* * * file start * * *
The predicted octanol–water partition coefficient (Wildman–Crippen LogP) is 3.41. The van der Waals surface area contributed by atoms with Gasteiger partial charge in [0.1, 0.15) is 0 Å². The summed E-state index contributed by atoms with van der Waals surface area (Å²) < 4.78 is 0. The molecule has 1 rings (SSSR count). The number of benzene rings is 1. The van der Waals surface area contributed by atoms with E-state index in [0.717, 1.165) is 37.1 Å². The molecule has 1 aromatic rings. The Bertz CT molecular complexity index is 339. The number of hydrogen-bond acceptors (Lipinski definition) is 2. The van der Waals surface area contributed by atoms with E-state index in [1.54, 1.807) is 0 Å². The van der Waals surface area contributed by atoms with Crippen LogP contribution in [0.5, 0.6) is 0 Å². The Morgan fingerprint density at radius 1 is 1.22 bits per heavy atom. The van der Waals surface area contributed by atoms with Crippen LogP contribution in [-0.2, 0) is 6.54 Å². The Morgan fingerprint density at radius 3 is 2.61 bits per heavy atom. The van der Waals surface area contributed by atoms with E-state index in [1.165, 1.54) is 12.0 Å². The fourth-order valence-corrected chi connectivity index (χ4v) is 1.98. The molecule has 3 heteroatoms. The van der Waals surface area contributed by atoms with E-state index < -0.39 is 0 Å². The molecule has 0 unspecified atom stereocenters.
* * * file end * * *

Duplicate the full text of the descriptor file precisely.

The predicted octanol–water partition coefficient (Wildman–Crippen LogP) is 3.41. The van der Waals surface area contributed by atoms with Gasteiger partial charge in [0.1, 0.15) is 0 Å². The summed E-state index contributed by atoms with van der Waals surface area (Å²) < 4.78 is 0. The molecule has 1 rings (SSSR count). The number of benzene rings is 1. The van der Waals surface area contributed by atoms with E-state index in [0.717, 1.165) is 37.1 Å². The molecule has 1 aromatic rings. The Bertz CT molecular complexity index is 339. The number of hydrogen-bond acceptors (Lipinski definition) is 2. The van der Waals surface area contributed by atoms with E-state index in [1.54, 1.807) is 0 Å². The van der Waals surface area contributed by atoms with Crippen LogP contribution in [0.5, 0.6) is 0 Å². The Morgan fingerprint density at radius 1 is 1.22 bits per heavy atom. The van der Waals surface area contributed by atoms with Crippen LogP contribution in [-0.2, 0) is 6.54 Å². The Morgan fingerprint density at radius 3 is 2.61 bits per heavy atom. The van der Waals surface area contributed by atoms with E-state index in [1.165, 1.54) is 12.0 Å². The fourth-order valence-corrected chi connectivity index (χ4v) is 1.98. The molecule has 3 heteroatoms. The van der Waals surface area contributed by atoms with E-state index < -0.39 is 0 Å². The molecule has 0 unspecified atom stereocenters.